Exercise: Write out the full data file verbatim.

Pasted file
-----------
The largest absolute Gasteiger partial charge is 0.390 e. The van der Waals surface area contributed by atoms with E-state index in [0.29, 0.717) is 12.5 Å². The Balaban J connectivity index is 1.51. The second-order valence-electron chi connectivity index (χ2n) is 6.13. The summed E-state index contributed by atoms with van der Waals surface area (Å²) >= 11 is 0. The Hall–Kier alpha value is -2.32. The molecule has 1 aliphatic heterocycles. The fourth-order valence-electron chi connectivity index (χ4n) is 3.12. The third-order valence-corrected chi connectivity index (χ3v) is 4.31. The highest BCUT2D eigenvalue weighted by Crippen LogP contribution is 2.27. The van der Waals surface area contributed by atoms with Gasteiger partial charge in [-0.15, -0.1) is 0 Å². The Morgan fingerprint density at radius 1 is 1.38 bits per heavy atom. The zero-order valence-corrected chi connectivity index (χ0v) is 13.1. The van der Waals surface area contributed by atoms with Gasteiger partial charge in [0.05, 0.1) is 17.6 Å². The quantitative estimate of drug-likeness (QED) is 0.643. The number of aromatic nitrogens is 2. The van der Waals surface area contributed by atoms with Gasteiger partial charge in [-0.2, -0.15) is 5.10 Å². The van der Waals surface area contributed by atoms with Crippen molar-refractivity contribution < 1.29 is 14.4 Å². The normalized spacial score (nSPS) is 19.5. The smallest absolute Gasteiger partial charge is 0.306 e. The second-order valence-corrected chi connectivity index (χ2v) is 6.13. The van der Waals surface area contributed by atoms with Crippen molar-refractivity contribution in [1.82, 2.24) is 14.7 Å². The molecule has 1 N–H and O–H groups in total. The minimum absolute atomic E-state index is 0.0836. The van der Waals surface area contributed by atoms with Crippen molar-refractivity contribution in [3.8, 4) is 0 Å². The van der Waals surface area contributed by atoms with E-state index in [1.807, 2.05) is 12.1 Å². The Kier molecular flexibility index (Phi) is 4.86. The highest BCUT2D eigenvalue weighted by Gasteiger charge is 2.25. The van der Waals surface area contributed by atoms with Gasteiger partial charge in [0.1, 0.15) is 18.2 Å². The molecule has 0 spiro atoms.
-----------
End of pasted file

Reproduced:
The largest absolute Gasteiger partial charge is 0.390 e. The van der Waals surface area contributed by atoms with E-state index in [0.29, 0.717) is 12.5 Å². The Balaban J connectivity index is 1.51. The second-order valence-electron chi connectivity index (χ2n) is 6.13. The summed E-state index contributed by atoms with van der Waals surface area (Å²) >= 11 is 0. The Hall–Kier alpha value is -2.32. The molecule has 1 aliphatic heterocycles. The fourth-order valence-electron chi connectivity index (χ4n) is 3.12. The third-order valence-corrected chi connectivity index (χ3v) is 4.31. The highest BCUT2D eigenvalue weighted by Crippen LogP contribution is 2.27. The van der Waals surface area contributed by atoms with Gasteiger partial charge in [-0.15, -0.1) is 0 Å². The Morgan fingerprint density at radius 1 is 1.38 bits per heavy atom. The zero-order valence-corrected chi connectivity index (χ0v) is 13.1. The van der Waals surface area contributed by atoms with Gasteiger partial charge in [0.05, 0.1) is 17.6 Å². The quantitative estimate of drug-likeness (QED) is 0.643. The number of aromatic nitrogens is 2. The van der Waals surface area contributed by atoms with Gasteiger partial charge in [-0.2, -0.15) is 5.10 Å². The van der Waals surface area contributed by atoms with Crippen molar-refractivity contribution < 1.29 is 14.4 Å². The normalized spacial score (nSPS) is 19.5. The smallest absolute Gasteiger partial charge is 0.306 e. The second-order valence-corrected chi connectivity index (χ2v) is 6.13. The van der Waals surface area contributed by atoms with Crippen molar-refractivity contribution in [1.82, 2.24) is 14.7 Å². The molecule has 1 N–H and O–H groups in total. The minimum absolute atomic E-state index is 0.0836. The van der Waals surface area contributed by atoms with Crippen molar-refractivity contribution in [3.8, 4) is 0 Å². The van der Waals surface area contributed by atoms with E-state index in [1.807, 2.05) is 12.1 Å². The Kier molecular flexibility index (Phi) is 4.86. The highest BCUT2D eigenvalue weighted by Gasteiger charge is 2.25. The van der Waals surface area contributed by atoms with Gasteiger partial charge in [0.1, 0.15) is 18.2 Å². The molecule has 0 spiro atoms.